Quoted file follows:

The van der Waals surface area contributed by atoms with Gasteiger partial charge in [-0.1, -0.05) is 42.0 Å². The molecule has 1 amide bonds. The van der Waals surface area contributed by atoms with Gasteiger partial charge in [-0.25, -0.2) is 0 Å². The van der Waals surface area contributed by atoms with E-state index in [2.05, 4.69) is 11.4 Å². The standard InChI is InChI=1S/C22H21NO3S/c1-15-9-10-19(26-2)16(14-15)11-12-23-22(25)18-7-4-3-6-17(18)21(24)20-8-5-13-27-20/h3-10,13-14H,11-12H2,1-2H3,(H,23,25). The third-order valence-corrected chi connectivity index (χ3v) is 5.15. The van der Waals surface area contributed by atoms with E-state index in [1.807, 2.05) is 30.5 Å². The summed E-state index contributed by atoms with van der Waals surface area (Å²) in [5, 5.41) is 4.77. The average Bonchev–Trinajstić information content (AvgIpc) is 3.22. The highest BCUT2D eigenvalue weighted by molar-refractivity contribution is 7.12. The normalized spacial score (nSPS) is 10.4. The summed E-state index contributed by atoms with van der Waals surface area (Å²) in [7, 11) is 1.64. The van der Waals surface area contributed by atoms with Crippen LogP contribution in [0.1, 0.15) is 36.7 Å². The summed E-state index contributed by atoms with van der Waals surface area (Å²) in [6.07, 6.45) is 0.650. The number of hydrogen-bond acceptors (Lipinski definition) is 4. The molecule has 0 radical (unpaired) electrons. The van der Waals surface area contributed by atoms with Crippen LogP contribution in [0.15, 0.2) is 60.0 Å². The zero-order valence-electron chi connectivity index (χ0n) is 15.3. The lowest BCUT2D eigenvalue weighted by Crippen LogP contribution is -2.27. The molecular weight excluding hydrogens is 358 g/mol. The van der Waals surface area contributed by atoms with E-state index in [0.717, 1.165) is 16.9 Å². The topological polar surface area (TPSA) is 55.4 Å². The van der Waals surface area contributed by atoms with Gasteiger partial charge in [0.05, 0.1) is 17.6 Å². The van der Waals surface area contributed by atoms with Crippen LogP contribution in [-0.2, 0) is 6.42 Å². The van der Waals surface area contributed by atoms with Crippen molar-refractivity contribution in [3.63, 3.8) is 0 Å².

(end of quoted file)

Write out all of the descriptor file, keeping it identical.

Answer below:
The van der Waals surface area contributed by atoms with Gasteiger partial charge in [-0.1, -0.05) is 42.0 Å². The molecule has 1 amide bonds. The van der Waals surface area contributed by atoms with Gasteiger partial charge in [-0.25, -0.2) is 0 Å². The van der Waals surface area contributed by atoms with E-state index in [2.05, 4.69) is 11.4 Å². The standard InChI is InChI=1S/C22H21NO3S/c1-15-9-10-19(26-2)16(14-15)11-12-23-22(25)18-7-4-3-6-17(18)21(24)20-8-5-13-27-20/h3-10,13-14H,11-12H2,1-2H3,(H,23,25). The third-order valence-corrected chi connectivity index (χ3v) is 5.15. The van der Waals surface area contributed by atoms with E-state index in [1.807, 2.05) is 30.5 Å². The summed E-state index contributed by atoms with van der Waals surface area (Å²) in [5, 5.41) is 4.77. The average Bonchev–Trinajstić information content (AvgIpc) is 3.22. The highest BCUT2D eigenvalue weighted by molar-refractivity contribution is 7.12. The normalized spacial score (nSPS) is 10.4. The summed E-state index contributed by atoms with van der Waals surface area (Å²) in [7, 11) is 1.64. The van der Waals surface area contributed by atoms with Crippen LogP contribution in [0.1, 0.15) is 36.7 Å². The summed E-state index contributed by atoms with van der Waals surface area (Å²) in [6.07, 6.45) is 0.650. The number of hydrogen-bond acceptors (Lipinski definition) is 4. The molecule has 0 radical (unpaired) electrons. The van der Waals surface area contributed by atoms with Crippen LogP contribution in [0.15, 0.2) is 60.0 Å². The zero-order valence-electron chi connectivity index (χ0n) is 15.3. The lowest BCUT2D eigenvalue weighted by Crippen LogP contribution is -2.27. The molecular weight excluding hydrogens is 358 g/mol. The van der Waals surface area contributed by atoms with E-state index in [0.717, 1.165) is 16.9 Å². The topological polar surface area (TPSA) is 55.4 Å². The van der Waals surface area contributed by atoms with Gasteiger partial charge in [0.05, 0.1) is 17.6 Å². The van der Waals surface area contributed by atoms with Crippen LogP contribution in [-0.2, 0) is 6.42 Å². The van der Waals surface area contributed by atoms with Crippen molar-refractivity contribution in [3.63, 3.8) is 0 Å².